If you have the time and fancy yourself as a bit of a graphic designer, you can run your ads on all placements to begin, see where the results are cheaper and then create customised creatives for those placements. For example; you might find that your messenger ads are doing surprisingly well and generating link clicks at a lower cost than any other placement, so you exclude all the others and create a custom graphic for the placements that work.
The second method is less time consuming than the first and quite frankly can have an equally as decent effect. This is to only place your ads on the Facebook news feed and Instagram feeds from the get-go. These are traditionally the highest converting placements. Further, Facebook feed ads have higher engagement and CTR rates than other placements, which can enhance relevance score at the same time. Yes, people will argue that you’ll reduce your reach by eliminating placements and yes that’s true. But, by doing this you can display your ads to them in a larger format, enhance your CTR and get better results at a lower cost. It’s similar to running your Google Ads in-app placements, yes you will receive a tonne of impressions and a heap of clicks, but these are most likely from your ad interrupting kids playing Angry Birds and being tapped by mistake, which consumes your budget.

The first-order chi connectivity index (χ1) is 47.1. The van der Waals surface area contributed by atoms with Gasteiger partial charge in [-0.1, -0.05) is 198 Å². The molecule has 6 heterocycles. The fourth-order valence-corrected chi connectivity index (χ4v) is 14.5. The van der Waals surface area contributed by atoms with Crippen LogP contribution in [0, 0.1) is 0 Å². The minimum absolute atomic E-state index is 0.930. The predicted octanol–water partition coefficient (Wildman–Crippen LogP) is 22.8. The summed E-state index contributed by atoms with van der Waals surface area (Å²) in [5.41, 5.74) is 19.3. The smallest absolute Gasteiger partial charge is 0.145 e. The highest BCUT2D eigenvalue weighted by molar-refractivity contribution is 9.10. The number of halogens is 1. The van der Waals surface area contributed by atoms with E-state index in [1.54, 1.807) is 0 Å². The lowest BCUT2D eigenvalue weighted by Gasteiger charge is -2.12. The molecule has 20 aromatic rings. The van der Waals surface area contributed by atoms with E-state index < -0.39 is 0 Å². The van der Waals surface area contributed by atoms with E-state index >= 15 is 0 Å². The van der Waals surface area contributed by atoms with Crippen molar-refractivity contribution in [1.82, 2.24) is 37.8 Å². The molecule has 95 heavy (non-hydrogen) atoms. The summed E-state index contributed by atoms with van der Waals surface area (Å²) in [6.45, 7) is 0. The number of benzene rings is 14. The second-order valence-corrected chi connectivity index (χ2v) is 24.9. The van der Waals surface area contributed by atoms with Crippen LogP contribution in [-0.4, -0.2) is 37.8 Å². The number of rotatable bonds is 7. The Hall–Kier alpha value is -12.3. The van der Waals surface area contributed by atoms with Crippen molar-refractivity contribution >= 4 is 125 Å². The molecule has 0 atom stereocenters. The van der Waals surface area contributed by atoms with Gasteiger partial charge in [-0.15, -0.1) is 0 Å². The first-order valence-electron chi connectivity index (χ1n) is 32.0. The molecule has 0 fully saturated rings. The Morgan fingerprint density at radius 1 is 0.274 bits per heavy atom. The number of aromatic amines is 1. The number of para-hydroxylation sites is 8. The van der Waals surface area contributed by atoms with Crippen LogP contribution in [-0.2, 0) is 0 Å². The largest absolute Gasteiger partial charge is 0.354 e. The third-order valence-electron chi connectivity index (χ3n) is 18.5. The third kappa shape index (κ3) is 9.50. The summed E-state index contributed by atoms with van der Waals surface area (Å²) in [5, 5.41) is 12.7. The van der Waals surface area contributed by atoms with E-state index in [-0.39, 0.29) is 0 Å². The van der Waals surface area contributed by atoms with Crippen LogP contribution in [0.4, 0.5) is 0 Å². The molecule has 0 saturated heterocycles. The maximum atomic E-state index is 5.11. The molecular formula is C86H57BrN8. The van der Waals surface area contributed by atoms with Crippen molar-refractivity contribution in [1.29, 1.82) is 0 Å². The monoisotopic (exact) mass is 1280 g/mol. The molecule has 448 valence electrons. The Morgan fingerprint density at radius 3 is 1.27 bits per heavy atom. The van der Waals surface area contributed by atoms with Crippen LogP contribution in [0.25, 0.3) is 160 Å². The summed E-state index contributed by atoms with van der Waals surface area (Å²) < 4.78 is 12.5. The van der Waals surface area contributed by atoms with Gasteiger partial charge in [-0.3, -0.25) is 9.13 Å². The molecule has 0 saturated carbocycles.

If your goal is to get people to take a specific action on your website, use a conversion campaign goal. This goal might be to get potential customers to view a specific content piece, to contact you, to receive a lead via email, phone calls etc.